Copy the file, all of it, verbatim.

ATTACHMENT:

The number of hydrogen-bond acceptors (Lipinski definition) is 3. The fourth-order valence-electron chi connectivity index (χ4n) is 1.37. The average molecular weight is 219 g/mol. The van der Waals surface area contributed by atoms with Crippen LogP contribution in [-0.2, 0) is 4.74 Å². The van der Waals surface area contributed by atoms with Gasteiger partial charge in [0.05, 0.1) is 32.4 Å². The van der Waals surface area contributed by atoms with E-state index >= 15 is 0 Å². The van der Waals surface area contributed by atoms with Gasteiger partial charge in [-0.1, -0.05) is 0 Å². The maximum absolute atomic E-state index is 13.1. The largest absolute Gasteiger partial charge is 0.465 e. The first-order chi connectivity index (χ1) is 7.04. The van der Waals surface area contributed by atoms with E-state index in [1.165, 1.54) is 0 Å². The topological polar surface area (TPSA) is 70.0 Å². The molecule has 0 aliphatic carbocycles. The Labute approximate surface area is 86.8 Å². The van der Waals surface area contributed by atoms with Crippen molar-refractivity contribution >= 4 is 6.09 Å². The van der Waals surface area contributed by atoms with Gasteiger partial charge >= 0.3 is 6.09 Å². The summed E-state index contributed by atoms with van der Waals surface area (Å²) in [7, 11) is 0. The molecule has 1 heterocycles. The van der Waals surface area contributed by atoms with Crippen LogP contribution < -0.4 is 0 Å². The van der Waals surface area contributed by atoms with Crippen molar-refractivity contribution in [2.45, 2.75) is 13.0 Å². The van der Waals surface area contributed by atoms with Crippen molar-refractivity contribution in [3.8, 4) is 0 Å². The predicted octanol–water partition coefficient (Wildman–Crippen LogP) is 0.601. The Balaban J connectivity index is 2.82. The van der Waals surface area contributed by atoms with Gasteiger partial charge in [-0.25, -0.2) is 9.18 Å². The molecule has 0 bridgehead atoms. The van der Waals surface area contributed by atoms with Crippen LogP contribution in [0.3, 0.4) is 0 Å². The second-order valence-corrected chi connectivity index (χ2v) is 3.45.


The number of hydrogen-bond acceptors (Lipinski definition) is 3. The fourth-order valence-electron chi connectivity index (χ4n) is 1.37. The average molecular weight is 219 g/mol. The van der Waals surface area contributed by atoms with Crippen LogP contribution in [-0.2, 0) is 4.74 Å². The van der Waals surface area contributed by atoms with Gasteiger partial charge in [0.05, 0.1) is 32.4 Å². The van der Waals surface area contributed by atoms with E-state index >= 15 is 0 Å². The van der Waals surface area contributed by atoms with Gasteiger partial charge in [-0.1, -0.05) is 0 Å². The maximum absolute atomic E-state index is 13.1. The largest absolute Gasteiger partial charge is 0.465 e. The first-order chi connectivity index (χ1) is 7.04. The van der Waals surface area contributed by atoms with E-state index in [1.165, 1.54) is 0 Å². The topological polar surface area (TPSA) is 70.0 Å². The molecule has 0 aliphatic carbocycles. The Labute approximate surface area is 86.8 Å². The van der Waals surface area contributed by atoms with Crippen molar-refractivity contribution >= 4 is 6.09 Å². The van der Waals surface area contributed by atoms with Gasteiger partial charge >= 0.3 is 6.09 Å². The summed E-state index contributed by atoms with van der Waals surface area (Å²) in [7, 11) is 0. The molecule has 1 heterocycles. The van der Waals surface area contributed by atoms with Crippen LogP contribution < -0.4 is 0 Å². The van der Waals surface area contributed by atoms with Crippen molar-refractivity contribution in [2.45, 2.75) is 13.0 Å². The van der Waals surface area contributed by atoms with Crippen molar-refractivity contribution in [3.8, 4) is 0 Å². The predicted octanol–water partition coefficient (Wildman–Crippen LogP) is 0.601. The Balaban J connectivity index is 2.82. The van der Waals surface area contributed by atoms with Gasteiger partial charge in [-0.25, -0.2) is 9.18 Å². The molecule has 0 bridgehead atoms. The van der Waals surface area contributed by atoms with Crippen LogP contribution in [0.3, 0.4) is 0 Å². The second-order valence-corrected chi connectivity index (χ2v) is 3.45.